The Interior Department is under attack from a former department chief who said it is incapable of overseeing offshore drilling and from a group of scientists and environmental groups calling for its current head to be fired.
Bruce Babbitt, Interior secretary under President Clinton, said Interior's Minerals Management Service lacks the tools to provide adequate environmental oversight of offshore oil and gas operations and the job should instead fall to U.S. EPA.
"The Interior Department can supervise collecting the money and giving the licenses but we need an absolutely independent regulator, and I think EPA is the logical choice," Babbitt said yesterday on the TV program "Platts Energy Week."
Last month, Interior Secretary Ken Salazar ordered a massive overhaul of MMS, breaking the agency into three separate offices responsible for issuing permits of offshore drilling, collecting revenue from those operations and enforcing safety regulations.
MMS is under fire for cozy relationships with industry and reports of sex, pornography viewing and drug use, as well as approving offshore drilling operations -- including BP PLC's exploration plan for the area where oil is now gushing into the Gulf -- by way of a "categorical exclusion," a streamlined environmental review intended to be applied only to routine projects.
Babbitt said Salazar's reorganization plan does not go far enough. "I think Salazar is basically rearranging the chairs on the deck of the Titanic," he said.
Babbitt said the industry has "essentially been self-regulating" for years, across both Democratic and Republican administrations but that the more serious problems did not take hold until President George W. Bush took office. "The corruption that has crept into the agency is a relatively recent phenomenon coming out of the deregulatory ethic that crept up during the Bush administration," he said.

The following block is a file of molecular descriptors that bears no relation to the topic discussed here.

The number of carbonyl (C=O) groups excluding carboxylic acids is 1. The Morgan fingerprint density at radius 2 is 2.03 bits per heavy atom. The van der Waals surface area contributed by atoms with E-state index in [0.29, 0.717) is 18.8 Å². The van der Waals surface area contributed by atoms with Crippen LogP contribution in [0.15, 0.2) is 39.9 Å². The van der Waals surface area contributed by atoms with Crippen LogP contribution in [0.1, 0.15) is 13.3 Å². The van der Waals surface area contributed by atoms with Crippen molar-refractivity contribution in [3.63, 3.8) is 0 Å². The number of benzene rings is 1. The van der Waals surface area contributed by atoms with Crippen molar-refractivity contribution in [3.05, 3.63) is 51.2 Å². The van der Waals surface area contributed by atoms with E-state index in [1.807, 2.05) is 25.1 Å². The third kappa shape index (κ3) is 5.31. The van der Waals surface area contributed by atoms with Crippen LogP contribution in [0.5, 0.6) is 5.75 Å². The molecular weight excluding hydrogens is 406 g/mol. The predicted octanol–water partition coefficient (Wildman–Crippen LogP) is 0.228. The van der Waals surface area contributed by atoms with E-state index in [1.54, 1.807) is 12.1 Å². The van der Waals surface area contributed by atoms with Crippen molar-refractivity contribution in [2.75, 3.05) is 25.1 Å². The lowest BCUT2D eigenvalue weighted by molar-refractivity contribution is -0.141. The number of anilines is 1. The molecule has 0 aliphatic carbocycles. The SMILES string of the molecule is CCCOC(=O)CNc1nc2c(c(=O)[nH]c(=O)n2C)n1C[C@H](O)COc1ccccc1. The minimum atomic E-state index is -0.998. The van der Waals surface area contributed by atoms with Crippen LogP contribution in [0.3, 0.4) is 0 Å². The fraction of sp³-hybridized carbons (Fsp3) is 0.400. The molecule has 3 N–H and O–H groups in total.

Enviro groups want change at top
A coalition of 101 environmental groups and scientists said today that Salazar has failed to reform that corruption and should be fired for it.
"Today we know that real reform at MMS never happened," the coalition wrote in a letter to President Obama asking him to demand Salazar's resignation. "MMS continued its reckless lack of oversight of the oil and gas industry, this time in the form of rubberstamping offshore oil and gas development."
The letter, whose signatories include national and regional wildlife groups and a handful of former Interior scientists, is also critical of Salazar's efforts on restoring scientific integrity, protecting endangered species and overseeing the coal industry.
Interior spokeswoman Kendra Barkoff defended Salazar's efforts following the Gulf spill and his plan to restructure MMS.
"Secretary Salazar has ordered a fundamental restructuring of MMS that will be systemic and not cosmetic because he is well aware that we need to clean up the troubled agency and restore balance to the development of our nation's offshore energy resources," she said.
Along with the creation of a body within MMS dedicated exclusively to inspecting energy operations, Salazar is asking Congress to boost funding for the inspections.
The Interior chief is also asking Congress to triple its 30-day deadline for MMS to respond to exploration plans submitted by oil and gas companies, saying that a 90-day review period would provide time for additional environmental and safety reviews.
"The secretary is devoting 100 percent of his time to the fight to protect the Gulf Coast from BP's oil spill and will not rest until the leak is stopped, the affected communities are made whole and the Gulf Coast is restored," Barkoff added.
Click here to read the letter.
Reporter Josh Voorhees contributed.